As Australia’s music industry digests the findings of a major investigation into Sony Music Australia’s toxic workplace culture, calls are intensifying for Denis Handlin to be stripped of his many medals.

Handlin and the company he led for 37 years was the focus of a Four Corners episode Monday night.

The investigation was based on interviews with more than 100 current and former Sony Music employees, some of whom spoke to the camera about how Handlin ruled the company with fear and intimidation, and how the business was rife with bullying, discrimination and misconduct.

Handlin abruptly left Sony Music in June after 51 years’ service, with Sony Music’s global head office announcing it was investigating the “workplace culture,” but saying only that the outgoing chief was departing because it was “time for a change of leadership”.

Now, music industry insiders and observers are demanding change, starting with Handlin’s personal awards.

Over time, Handlin has been recognised on multiple occasions at the highest levels, including the ARIA Icon award, the Ted Albert Award, and the QMusic Honorary Award, and he has twice been honoured by the Queen, as a Member of the Order of Australia (AM) in 2005 and the Officer of the Order of Australia (AO) in 2017.

At the inaugural The Industry Observer Awards in 2018, Handlin was named Executive of the Year.

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Former artist manager and Nightlife Music co-owner Leanne de Souza is leading the charge, calling on those organisations to strip Handlin of his “lifetime achievement” honours.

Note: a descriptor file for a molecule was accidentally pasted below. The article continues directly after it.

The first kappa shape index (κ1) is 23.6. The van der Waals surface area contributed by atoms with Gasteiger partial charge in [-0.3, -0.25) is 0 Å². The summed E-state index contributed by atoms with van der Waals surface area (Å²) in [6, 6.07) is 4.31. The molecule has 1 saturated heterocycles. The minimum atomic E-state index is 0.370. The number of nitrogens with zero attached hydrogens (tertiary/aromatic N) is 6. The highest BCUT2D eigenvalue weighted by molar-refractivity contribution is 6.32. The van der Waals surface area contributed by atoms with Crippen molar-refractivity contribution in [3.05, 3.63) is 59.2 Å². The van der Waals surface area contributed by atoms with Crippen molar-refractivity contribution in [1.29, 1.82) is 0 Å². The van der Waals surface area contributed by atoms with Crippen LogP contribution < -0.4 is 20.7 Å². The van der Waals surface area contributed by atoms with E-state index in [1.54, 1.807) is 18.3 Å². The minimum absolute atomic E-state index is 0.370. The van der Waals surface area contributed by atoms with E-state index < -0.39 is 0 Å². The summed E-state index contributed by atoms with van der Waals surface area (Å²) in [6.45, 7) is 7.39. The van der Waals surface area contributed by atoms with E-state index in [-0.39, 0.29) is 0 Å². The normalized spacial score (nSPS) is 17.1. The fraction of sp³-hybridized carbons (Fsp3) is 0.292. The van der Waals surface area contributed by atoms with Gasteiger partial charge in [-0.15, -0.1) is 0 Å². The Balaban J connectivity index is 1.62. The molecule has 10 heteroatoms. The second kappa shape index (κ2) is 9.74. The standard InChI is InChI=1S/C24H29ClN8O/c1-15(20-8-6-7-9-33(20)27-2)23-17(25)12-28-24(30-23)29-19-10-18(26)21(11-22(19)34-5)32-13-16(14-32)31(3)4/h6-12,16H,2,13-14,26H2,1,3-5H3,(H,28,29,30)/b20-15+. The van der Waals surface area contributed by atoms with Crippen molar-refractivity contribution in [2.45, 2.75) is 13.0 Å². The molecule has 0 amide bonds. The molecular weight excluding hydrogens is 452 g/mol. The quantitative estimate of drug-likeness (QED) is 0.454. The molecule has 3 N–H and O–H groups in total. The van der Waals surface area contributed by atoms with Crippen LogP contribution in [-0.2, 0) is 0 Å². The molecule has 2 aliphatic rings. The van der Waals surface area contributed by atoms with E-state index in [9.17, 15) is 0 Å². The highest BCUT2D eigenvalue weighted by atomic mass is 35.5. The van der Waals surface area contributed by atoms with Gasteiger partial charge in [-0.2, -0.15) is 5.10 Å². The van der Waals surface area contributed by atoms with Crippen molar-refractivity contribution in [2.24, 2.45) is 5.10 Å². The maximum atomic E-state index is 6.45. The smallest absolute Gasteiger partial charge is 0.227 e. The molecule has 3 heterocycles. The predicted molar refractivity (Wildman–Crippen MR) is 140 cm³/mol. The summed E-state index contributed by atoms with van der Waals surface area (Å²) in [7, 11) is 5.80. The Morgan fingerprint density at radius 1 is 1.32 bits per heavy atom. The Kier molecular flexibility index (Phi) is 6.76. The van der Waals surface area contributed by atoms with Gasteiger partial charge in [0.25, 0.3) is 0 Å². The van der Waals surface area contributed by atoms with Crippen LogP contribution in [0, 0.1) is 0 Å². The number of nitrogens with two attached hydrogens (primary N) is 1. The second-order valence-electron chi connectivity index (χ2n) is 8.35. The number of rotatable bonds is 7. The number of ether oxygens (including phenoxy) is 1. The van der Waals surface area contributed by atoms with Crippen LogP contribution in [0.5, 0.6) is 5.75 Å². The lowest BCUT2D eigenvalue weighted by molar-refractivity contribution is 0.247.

Order of Australia Awards can be reviewed by the Council, and concerned parties can also write to the governor general, The Guardian reports, who can then refer the award to be reviewed by the council.

Awards can be revoked when a person “has behaved or acted in a manner that has brought disrepute on the Order”.

In February 2020, awards handed to controversial sex therapist Bettina Arndt and former journalist Mike Carlton were referred for review, though neither was stripped of their honours.

The list of those who have resigned their Officership (AO) in the Order of Australia or had it terminated is a small one, and it includes several businessmen and the disgraced artist Rolf Harris, who was convicted of multiple sexual assaults through Operation Yewtree, a British police investigation.

Harris was also stripped of his membership into the ARIA Hall of Fame and his name is scrubbed from the Hall.